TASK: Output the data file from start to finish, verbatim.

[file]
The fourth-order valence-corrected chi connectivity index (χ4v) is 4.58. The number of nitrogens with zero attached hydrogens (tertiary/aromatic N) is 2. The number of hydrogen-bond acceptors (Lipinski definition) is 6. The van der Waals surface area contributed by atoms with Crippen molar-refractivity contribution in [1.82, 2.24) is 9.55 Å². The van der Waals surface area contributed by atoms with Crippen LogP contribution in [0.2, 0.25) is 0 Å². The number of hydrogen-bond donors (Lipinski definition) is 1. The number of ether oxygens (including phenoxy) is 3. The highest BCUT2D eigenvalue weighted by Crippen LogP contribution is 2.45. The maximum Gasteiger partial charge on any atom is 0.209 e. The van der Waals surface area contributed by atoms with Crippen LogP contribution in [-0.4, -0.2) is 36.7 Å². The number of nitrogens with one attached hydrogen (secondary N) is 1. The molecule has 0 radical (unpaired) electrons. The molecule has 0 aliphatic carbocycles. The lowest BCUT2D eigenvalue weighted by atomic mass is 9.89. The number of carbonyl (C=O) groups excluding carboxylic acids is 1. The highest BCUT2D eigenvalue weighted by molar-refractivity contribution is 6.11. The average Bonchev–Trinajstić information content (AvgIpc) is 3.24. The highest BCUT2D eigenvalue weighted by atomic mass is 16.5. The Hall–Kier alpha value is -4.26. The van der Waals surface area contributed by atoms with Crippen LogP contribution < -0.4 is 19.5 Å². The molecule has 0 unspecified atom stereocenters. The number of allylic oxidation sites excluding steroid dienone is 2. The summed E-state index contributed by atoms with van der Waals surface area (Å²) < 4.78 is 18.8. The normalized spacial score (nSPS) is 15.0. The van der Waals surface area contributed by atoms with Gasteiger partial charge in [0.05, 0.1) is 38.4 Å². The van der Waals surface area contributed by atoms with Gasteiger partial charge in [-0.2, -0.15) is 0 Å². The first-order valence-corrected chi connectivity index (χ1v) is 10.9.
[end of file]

The fourth-order valence-corrected chi connectivity index (χ4v) is 4.58. The number of nitrogens with zero attached hydrogens (tertiary/aromatic N) is 2. The number of hydrogen-bond acceptors (Lipinski definition) is 6. The van der Waals surface area contributed by atoms with Crippen molar-refractivity contribution in [1.82, 2.24) is 9.55 Å². The van der Waals surface area contributed by atoms with Crippen LogP contribution in [0.2, 0.25) is 0 Å². The number of hydrogen-bond donors (Lipinski definition) is 1. The number of ether oxygens (including phenoxy) is 3. The highest BCUT2D eigenvalue weighted by Crippen LogP contribution is 2.45. The maximum Gasteiger partial charge on any atom is 0.209 e. The van der Waals surface area contributed by atoms with Crippen LogP contribution in [-0.4, -0.2) is 36.7 Å². The number of nitrogens with one attached hydrogen (secondary N) is 1. The molecule has 0 radical (unpaired) electrons. The molecule has 0 aliphatic carbocycles. The lowest BCUT2D eigenvalue weighted by atomic mass is 9.89. The number of carbonyl (C=O) groups excluding carboxylic acids is 1. The highest BCUT2D eigenvalue weighted by molar-refractivity contribution is 6.11. The average Bonchev–Trinajstić information content (AvgIpc) is 3.24. The highest BCUT2D eigenvalue weighted by atomic mass is 16.5. The Hall–Kier alpha value is -4.26. The van der Waals surface area contributed by atoms with Crippen LogP contribution < -0.4 is 19.5 Å². The molecule has 0 unspecified atom stereocenters. The number of allylic oxidation sites excluding steroid dienone is 2. The summed E-state index contributed by atoms with van der Waals surface area (Å²) < 4.78 is 18.8. The normalized spacial score (nSPS) is 15.0. The van der Waals surface area contributed by atoms with Gasteiger partial charge in [0.05, 0.1) is 38.4 Å². The van der Waals surface area contributed by atoms with Gasteiger partial charge in [-0.2, -0.15) is 0 Å². The first-order valence-corrected chi connectivity index (χ1v) is 10.9.